Gilman Contemporary Celebrates 15 Years with New Voices, July 2022

Celebrating 15 Years New Voices
July 2022

FOR JULY, GILMAN CONTEMPORARY CELEBRATES 15 YEARS OF CONTEMPORARY ART WITH NEW VOICES, highlighting the work of emerging female artists. Driving this anniversary exhibition is a gendered exploration of space and place by women working in a range of media. New Voices showcases how gender can distort our views while acknowledging that it is a force for power. Yet, while there have been great strides to embrace and promote work by marginalized voices, women remain in the minority of major gallery and museum collections.

Owner L’Anne Gilman reflects that “while we continue to nurture and promote artists with whom we have established relationships, it is exciting to look ahead and feature artists who are just beginning their careers. I want to continue our work in embracing new and unique perspectives.”

Emerging artist Hannah Parrett’s paintings draw on symbols and tropes of the American West. Inspired by the landscape of her childhood in southwestern South Dakota, Parrett offers painterly cinematic vignettes in oil on canvas. In her ongoing series Annie’s Dilemma, Parrett has created a visual key that references the ‘40s comic book series Annie Oakley and Deadwood Dick dime novels. By synthesizing these pieces of Americana into an explicit and repeated visual language, Parrett explores the gendered narrative of the West. Her work is both sophisticated and visually captivating and draws a fresh understanding of how we use and see gender within popular culture, especially that of the “West.”

Glass and textile artist Brianna Gluszak’s work utilizes shape, color, and material to question and play with viewers’ perceptions of gendered traits, circumstances, and implicit bias. In bright and colorful tufted rugs, Gluszak bends edges and draws the eye around an unconventional visual plane. These edges, curves, colors, and shapes are “stand-ins for our bodies in space.” The tufted rugs featured in this exhibition came out of the lockdown in 2020 without access to her studio. Since then, her practice of converting her drawing into these textile wall hangings has continued to evolve. Gluszak received a bachelor’s degree in fine art with distinction in glass from The Alberta University for the Arts (formerly The Alberta College of Art and Design) in 2016. In addition, Gluszak has studied and worked at Pilchuck Glass School, The Corning Museum of Glass, The Museum of Glass in Tacoma, Washington, and StarWorks Center for Creative Enterprise.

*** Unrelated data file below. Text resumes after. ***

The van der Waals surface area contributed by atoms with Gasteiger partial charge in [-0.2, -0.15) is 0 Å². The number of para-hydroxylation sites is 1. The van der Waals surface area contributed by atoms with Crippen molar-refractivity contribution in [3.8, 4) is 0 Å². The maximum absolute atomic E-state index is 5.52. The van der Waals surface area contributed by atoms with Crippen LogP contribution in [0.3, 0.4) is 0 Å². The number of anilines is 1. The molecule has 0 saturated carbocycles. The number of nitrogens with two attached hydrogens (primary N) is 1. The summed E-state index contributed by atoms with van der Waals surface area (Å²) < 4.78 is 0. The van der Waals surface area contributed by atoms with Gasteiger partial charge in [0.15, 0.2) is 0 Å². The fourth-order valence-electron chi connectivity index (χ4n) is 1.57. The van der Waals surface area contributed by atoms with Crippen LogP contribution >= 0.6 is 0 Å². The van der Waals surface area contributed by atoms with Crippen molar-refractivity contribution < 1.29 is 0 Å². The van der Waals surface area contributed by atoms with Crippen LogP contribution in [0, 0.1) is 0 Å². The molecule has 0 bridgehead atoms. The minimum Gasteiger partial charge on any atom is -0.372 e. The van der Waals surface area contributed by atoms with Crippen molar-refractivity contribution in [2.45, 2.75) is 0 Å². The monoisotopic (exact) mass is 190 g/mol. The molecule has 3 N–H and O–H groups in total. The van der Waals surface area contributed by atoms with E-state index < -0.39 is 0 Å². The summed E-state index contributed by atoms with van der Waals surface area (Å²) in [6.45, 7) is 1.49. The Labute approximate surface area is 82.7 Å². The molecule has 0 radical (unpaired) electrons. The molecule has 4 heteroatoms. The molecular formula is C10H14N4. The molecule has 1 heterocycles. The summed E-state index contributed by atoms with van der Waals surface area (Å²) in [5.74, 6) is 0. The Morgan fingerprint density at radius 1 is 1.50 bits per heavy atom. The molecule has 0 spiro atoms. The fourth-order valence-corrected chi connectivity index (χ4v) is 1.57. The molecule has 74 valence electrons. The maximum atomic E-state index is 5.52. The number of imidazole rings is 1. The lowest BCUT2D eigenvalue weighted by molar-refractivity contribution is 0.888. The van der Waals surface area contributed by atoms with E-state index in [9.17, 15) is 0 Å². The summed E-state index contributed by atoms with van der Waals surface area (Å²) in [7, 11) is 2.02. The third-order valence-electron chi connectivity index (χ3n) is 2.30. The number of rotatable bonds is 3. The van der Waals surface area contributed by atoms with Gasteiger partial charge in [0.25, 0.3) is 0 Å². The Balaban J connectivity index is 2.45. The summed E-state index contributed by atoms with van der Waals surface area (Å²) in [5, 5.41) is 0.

California-based artist Carmen McNall’s paintings are punctuated by deep woodcuts creating a balance between textured patterns and stretches of pure pigment. McNall explores the body as a vessel. Her figures and vases, and containers are all treated with the same understanding of movement, shape, and form. These dynamically made pieces require the viewer to look beyond the flat surface. Through a distinct process of painting and wood carving, McNall balances intricate patterns and textured mark-making with flat stretches of pure pigment to create dynamic environments and conversations. Her practice relates directly to the handmade in subject matter and execution, suggesting a dialogue about the timeless relationships between people, their unique environments, what inherently fastens us to our surroundings, and the empowering qualities these places and objects retain.

In her intuitive and expressive abstract paintings, Brazilian-born, Thai Mainhard, externalizes her relationship to the world we all inhabit. With a practice that harnesses her raw and immediate need to create, Mainhard’s work is fraught with tension yet has harmonic energy. Each abstract painting combines expressive mark-making with dense blocks of color, exploring the opposing forces that make up our lives. She reflects, “I like painting from a place deep within my emotions and let it speak the language that I don’t have, especially about love and being loved. It’s my most extensive subject.”

Gilman will also include Oakland-based Kelly Ording and New York artist Joanne Freeman in their celebratory exhibition. Kelly Ording’s line paintings employing simple repetition and dyed paper are highly anticipated. Joanne Freeman’s paintings, grounded in architecture and design, employ primary colors with pure pigments and intense hues. 

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